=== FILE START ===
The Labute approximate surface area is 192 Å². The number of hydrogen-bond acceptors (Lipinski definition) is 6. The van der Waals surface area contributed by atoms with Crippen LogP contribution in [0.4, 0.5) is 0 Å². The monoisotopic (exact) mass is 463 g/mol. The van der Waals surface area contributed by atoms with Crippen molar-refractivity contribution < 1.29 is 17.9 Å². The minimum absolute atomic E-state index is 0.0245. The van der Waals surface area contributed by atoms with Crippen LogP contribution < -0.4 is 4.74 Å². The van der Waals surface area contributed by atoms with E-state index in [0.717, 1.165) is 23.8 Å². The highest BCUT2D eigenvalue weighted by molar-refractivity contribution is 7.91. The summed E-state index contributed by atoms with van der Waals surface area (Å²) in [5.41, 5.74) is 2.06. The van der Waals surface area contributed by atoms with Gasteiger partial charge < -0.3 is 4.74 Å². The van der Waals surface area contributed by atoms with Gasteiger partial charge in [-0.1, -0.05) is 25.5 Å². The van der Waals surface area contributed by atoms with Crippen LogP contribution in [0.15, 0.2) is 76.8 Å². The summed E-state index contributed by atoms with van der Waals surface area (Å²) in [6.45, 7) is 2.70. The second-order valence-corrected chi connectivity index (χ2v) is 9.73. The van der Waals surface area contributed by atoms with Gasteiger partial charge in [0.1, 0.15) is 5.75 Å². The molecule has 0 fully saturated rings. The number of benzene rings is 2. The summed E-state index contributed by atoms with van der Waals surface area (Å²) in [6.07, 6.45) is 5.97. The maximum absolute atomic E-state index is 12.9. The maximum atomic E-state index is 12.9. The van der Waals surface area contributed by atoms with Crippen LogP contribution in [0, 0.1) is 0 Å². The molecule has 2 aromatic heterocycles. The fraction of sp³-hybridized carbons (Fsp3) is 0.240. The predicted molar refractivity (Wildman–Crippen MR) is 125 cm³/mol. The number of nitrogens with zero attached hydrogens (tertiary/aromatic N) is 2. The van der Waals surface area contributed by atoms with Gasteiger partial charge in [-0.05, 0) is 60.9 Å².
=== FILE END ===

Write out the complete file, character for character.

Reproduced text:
The Labute approximate surface area is 192 Å². The number of hydrogen-bond acceptors (Lipinski definition) is 6. The van der Waals surface area contributed by atoms with Crippen LogP contribution in [0.4, 0.5) is 0 Å². The monoisotopic (exact) mass is 463 g/mol. The van der Waals surface area contributed by atoms with Crippen molar-refractivity contribution < 1.29 is 17.9 Å². The minimum absolute atomic E-state index is 0.0245. The van der Waals surface area contributed by atoms with Crippen LogP contribution < -0.4 is 4.74 Å². The van der Waals surface area contributed by atoms with E-state index in [0.717, 1.165) is 23.8 Å². The highest BCUT2D eigenvalue weighted by molar-refractivity contribution is 7.91. The summed E-state index contributed by atoms with van der Waals surface area (Å²) in [5.41, 5.74) is 2.06. The van der Waals surface area contributed by atoms with Gasteiger partial charge < -0.3 is 4.74 Å². The van der Waals surface area contributed by atoms with Gasteiger partial charge in [-0.1, -0.05) is 25.5 Å². The van der Waals surface area contributed by atoms with Crippen LogP contribution in [0.15, 0.2) is 76.8 Å². The summed E-state index contributed by atoms with van der Waals surface area (Å²) in [6.45, 7) is 2.70. The second-order valence-corrected chi connectivity index (χ2v) is 9.73. The van der Waals surface area contributed by atoms with Gasteiger partial charge in [0.1, 0.15) is 5.75 Å². The molecule has 0 fully saturated rings. The number of benzene rings is 2. The summed E-state index contributed by atoms with van der Waals surface area (Å²) in [6.07, 6.45) is 5.97. The maximum absolute atomic E-state index is 12.9. The maximum atomic E-state index is 12.9. The van der Waals surface area contributed by atoms with Crippen LogP contribution in [0, 0.1) is 0 Å². The molecule has 2 aromatic heterocycles. The fraction of sp³-hybridized carbons (Fsp3) is 0.240. The predicted molar refractivity (Wildman–Crippen MR) is 125 cm³/mol. The number of nitrogens with zero attached hydrogens (tertiary/aromatic N) is 2. The van der Waals surface area contributed by atoms with Gasteiger partial charge in [-0.05, 0) is 60.9 Å².